*This is Jenny’s blog post part 3:
Part 4 is here
The next day was our school summer fair. Everyone was there, including our exs. Treading the gauntlet of newly developing affection versus the fear of observation, we were immediately confronted with the potential for social catastrophe our relationship could cause. Due to the way the housing system at our international school works, Mina was still living with her ex, and she would be for the next few weeks. This, coupled with an understandable desire not to hurt anyone unnecessarily, until we were more certain what we were going to be, meant a prolonged period of secrecy. I felt swamped by guilt. Even though I knew both our exes were over the relationship and had been for some time, I didn’t know how they would take it. I didn’t really feel that my ex was my responsibility as he had made it clear we were not friends, but Mina’s ex had confided in me a lot about the details of their relationship and it’s break-up; I was worried she would see it as a betrayal. And thus, my life working at an international school became just like an episode of Sunset Beach. But without the sunset. Or the beach.
So over the next few weeks, we snatched moments on secret shopping trips to make-up stores and dog walks. Part of me was pretty confident that Mina’s feelings for me extended beyond ‘just seeing what happens,’ and I was happy to wait for her to catch up with her own emotions, but another part of me started to feel increasingly insecure. I told myself I was just being paranoid, but whilst she often responded to me in waves of affection, at times there seemed to be an almost indiscernible current of resistant. We touched, but I felt like I had to let her initiate it. We kissed, but she was always the one to stop first. We had sex, but alcohol seemed to be necessary foreplay.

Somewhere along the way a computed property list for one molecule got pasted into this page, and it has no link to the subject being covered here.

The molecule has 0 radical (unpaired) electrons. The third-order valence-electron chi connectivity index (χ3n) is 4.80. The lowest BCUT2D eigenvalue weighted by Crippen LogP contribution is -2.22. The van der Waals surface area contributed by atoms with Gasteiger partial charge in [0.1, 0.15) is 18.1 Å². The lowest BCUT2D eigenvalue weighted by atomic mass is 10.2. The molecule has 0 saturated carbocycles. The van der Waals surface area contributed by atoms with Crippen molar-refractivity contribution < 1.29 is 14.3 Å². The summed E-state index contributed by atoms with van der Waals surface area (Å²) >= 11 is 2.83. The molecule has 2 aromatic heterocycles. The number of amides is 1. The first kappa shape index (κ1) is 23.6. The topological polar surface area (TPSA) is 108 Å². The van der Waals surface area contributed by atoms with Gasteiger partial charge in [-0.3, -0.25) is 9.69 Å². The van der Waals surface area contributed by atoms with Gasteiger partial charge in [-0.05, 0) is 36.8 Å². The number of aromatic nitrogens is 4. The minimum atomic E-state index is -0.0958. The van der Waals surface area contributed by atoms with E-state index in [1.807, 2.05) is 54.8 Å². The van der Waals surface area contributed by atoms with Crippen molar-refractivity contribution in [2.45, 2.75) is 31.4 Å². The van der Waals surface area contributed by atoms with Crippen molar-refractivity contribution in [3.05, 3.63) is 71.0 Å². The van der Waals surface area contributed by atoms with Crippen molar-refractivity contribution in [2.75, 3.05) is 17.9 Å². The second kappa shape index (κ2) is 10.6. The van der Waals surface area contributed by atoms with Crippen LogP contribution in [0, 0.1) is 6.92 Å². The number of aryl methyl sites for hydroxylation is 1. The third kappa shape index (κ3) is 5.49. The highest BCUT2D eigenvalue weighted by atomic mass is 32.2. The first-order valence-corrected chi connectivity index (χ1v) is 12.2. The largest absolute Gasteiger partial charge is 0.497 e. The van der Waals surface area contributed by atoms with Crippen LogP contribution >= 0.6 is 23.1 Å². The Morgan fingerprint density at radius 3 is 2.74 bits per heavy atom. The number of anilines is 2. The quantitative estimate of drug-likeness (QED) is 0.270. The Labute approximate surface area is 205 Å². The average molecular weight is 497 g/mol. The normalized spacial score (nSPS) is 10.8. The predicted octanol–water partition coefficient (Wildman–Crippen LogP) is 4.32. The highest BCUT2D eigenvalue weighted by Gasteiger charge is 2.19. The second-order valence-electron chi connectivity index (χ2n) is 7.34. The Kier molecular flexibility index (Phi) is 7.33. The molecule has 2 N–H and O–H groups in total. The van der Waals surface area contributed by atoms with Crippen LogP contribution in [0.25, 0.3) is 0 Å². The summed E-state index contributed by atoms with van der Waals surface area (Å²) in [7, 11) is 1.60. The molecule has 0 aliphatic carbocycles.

One evening, a few weeks into ‘just seeing what happens,’ we went for a walk on the hill near her apartment. We stopped on a bench, kissed and just when I thought she was indicating it should get a little more heated, and responded in a way I thought she wanted, she became clearly uncomfortable. I was confused, but I tried not to let it bother me too much. We went back to the car, and she tried to explain herself. I only remember snippets of what she said, which went something like…she didn’t necessarily want to have sex straight away… she needed to feel emotionally comfortable… how her sister (whom she had just come out to as well) said she felt the same and that maybe her attitude towards sex was a more female one…. This made perfect sense to me, as I felt the same way. I digested the information calmly, but as I biked home that evening I found I was becoming increasingly upset and I couldn’t quite work out why.
Maybe it would have been easier, but this wasn’t the first time I’d had a partner with issues surrounding sex. At the beginning of that relationship we were talking about it, so at first I thought it was something we could work through. But over time, our level of intimacy became less and less. I tried both confronting this and ignoring it at different points in our relationship, but somehow it became harder and harder. Thus I entered a downward spiral of non-communication, feeling guilty over having a desire for sex and feeling increasingly afraid of discovering I wasn’t really wanted. This dynamic was ultimately fundamental in the destruction of our relationship.
So, although I logically understood what Mina was telling me, emotionally I felt rejected. Past years of feeling neglected and undesired suddenly caught up with me. Shouldn’t a new relationship be filled with unbridled passion?. Why was I entering another relationship where that wasn’t the case? Even though she was telling me it wasn’t, it was hard not to, once again, feel the nagging question, is it me?